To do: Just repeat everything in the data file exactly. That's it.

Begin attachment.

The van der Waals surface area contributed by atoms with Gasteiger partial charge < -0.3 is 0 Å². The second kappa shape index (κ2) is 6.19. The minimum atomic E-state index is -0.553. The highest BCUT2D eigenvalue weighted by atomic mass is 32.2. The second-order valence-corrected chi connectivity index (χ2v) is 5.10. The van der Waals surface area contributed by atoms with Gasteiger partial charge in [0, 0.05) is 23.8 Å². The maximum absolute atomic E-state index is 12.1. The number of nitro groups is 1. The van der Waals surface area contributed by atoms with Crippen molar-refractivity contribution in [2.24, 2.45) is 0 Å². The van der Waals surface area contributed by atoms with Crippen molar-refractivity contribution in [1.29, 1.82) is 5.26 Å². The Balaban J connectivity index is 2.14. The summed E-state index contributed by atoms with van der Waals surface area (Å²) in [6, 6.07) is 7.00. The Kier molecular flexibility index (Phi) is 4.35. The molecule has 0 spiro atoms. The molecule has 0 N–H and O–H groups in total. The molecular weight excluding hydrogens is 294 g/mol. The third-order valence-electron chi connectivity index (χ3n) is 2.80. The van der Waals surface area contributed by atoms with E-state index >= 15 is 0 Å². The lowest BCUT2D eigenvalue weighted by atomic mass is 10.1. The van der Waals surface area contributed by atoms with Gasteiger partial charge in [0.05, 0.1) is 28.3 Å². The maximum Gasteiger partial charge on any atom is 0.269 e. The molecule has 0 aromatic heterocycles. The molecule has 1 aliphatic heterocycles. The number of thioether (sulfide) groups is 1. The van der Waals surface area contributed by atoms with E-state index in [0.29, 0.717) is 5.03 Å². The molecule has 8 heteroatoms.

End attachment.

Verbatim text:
The van der Waals surface area contributed by atoms with Gasteiger partial charge < -0.3 is 0 Å². The second kappa shape index (κ2) is 6.19. The minimum atomic E-state index is -0.553. The highest BCUT2D eigenvalue weighted by atomic mass is 32.2. The second-order valence-corrected chi connectivity index (χ2v) is 5.10. The van der Waals surface area contributed by atoms with Gasteiger partial charge in [0, 0.05) is 23.8 Å². The maximum absolute atomic E-state index is 12.1. The number of nitro groups is 1. The van der Waals surface area contributed by atoms with Crippen molar-refractivity contribution in [2.24, 2.45) is 0 Å². The van der Waals surface area contributed by atoms with Crippen molar-refractivity contribution in [1.29, 1.82) is 5.26 Å². The Balaban J connectivity index is 2.14. The summed E-state index contributed by atoms with van der Waals surface area (Å²) in [6, 6.07) is 7.00. The Kier molecular flexibility index (Phi) is 4.35. The molecule has 0 spiro atoms. The molecule has 0 N–H and O–H groups in total. The molecular weight excluding hydrogens is 294 g/mol. The third-order valence-electron chi connectivity index (χ3n) is 2.80. The van der Waals surface area contributed by atoms with E-state index >= 15 is 0 Å². The lowest BCUT2D eigenvalue weighted by atomic mass is 10.1. The van der Waals surface area contributed by atoms with Gasteiger partial charge in [0.05, 0.1) is 28.3 Å². The maximum Gasteiger partial charge on any atom is 0.269 e. The molecule has 0 aromatic heterocycles. The molecule has 1 aliphatic heterocycles. The number of thioether (sulfide) groups is 1. The van der Waals surface area contributed by atoms with E-state index in [0.29, 0.717) is 5.03 Å². The molecule has 8 heteroatoms.